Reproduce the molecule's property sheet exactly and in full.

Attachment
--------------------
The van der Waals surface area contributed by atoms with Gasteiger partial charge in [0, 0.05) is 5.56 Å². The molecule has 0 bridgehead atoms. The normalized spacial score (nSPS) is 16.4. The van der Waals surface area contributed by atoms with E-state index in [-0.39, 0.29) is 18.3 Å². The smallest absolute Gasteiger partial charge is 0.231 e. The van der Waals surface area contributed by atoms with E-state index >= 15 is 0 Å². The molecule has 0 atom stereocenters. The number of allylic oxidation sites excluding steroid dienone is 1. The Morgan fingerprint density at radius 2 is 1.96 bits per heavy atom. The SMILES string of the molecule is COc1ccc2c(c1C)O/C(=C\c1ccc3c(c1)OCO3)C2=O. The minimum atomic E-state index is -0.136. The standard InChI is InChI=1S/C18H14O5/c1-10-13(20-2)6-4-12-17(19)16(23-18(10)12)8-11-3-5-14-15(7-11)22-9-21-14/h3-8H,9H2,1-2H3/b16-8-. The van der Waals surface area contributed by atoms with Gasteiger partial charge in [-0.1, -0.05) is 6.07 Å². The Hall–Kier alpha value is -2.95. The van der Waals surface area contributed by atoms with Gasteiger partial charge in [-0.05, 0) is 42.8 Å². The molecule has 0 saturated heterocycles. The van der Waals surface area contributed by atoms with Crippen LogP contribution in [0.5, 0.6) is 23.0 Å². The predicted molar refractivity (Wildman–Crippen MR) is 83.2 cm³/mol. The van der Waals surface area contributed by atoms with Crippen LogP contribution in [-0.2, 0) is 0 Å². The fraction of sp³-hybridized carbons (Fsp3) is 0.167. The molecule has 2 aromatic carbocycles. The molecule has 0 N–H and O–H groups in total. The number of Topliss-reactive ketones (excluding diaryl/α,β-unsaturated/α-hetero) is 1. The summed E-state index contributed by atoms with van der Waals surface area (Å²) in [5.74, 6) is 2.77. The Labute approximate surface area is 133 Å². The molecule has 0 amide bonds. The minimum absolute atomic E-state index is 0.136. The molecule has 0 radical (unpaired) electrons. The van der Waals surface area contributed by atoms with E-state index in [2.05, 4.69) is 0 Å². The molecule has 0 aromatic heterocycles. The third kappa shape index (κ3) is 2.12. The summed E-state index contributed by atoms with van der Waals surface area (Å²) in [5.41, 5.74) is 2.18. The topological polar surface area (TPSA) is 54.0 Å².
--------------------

The van der Waals surface area contributed by atoms with Gasteiger partial charge in [0, 0.05) is 5.56 Å². The molecule has 0 bridgehead atoms. The normalized spacial score (nSPS) is 16.4. The van der Waals surface area contributed by atoms with E-state index in [-0.39, 0.29) is 18.3 Å². The smallest absolute Gasteiger partial charge is 0.231 e. The van der Waals surface area contributed by atoms with E-state index >= 15 is 0 Å². The molecule has 0 atom stereocenters. The number of allylic oxidation sites excluding steroid dienone is 1. The Morgan fingerprint density at radius 2 is 1.96 bits per heavy atom. The SMILES string of the molecule is COc1ccc2c(c1C)O/C(=C\c1ccc3c(c1)OCO3)C2=O. The minimum atomic E-state index is -0.136. The standard InChI is InChI=1S/C18H14O5/c1-10-13(20-2)6-4-12-17(19)16(23-18(10)12)8-11-3-5-14-15(7-11)22-9-21-14/h3-8H,9H2,1-2H3/b16-8-. The van der Waals surface area contributed by atoms with Gasteiger partial charge in [-0.1, -0.05) is 6.07 Å². The Hall–Kier alpha value is -2.95. The van der Waals surface area contributed by atoms with Gasteiger partial charge in [-0.05, 0) is 42.8 Å². The molecule has 0 saturated heterocycles. The van der Waals surface area contributed by atoms with Crippen LogP contribution in [0.5, 0.6) is 23.0 Å². The predicted molar refractivity (Wildman–Crippen MR) is 83.2 cm³/mol. The van der Waals surface area contributed by atoms with Crippen LogP contribution in [-0.2, 0) is 0 Å². The fraction of sp³-hybridized carbons (Fsp3) is 0.167. The molecule has 2 aromatic carbocycles. The molecule has 0 N–H and O–H groups in total. The number of Topliss-reactive ketones (excluding diaryl/α,β-unsaturated/α-hetero) is 1. The summed E-state index contributed by atoms with van der Waals surface area (Å²) in [5.74, 6) is 2.77. The Labute approximate surface area is 133 Å². The molecule has 0 amide bonds. The minimum absolute atomic E-state index is 0.136. The molecule has 0 radical (unpaired) electrons. The van der Waals surface area contributed by atoms with E-state index in [2.05, 4.69) is 0 Å². The molecule has 0 aromatic heterocycles. The third kappa shape index (κ3) is 2.12. The summed E-state index contributed by atoms with van der Waals surface area (Å²) in [5.41, 5.74) is 2.18. The topological polar surface area (TPSA) is 54.0 Å².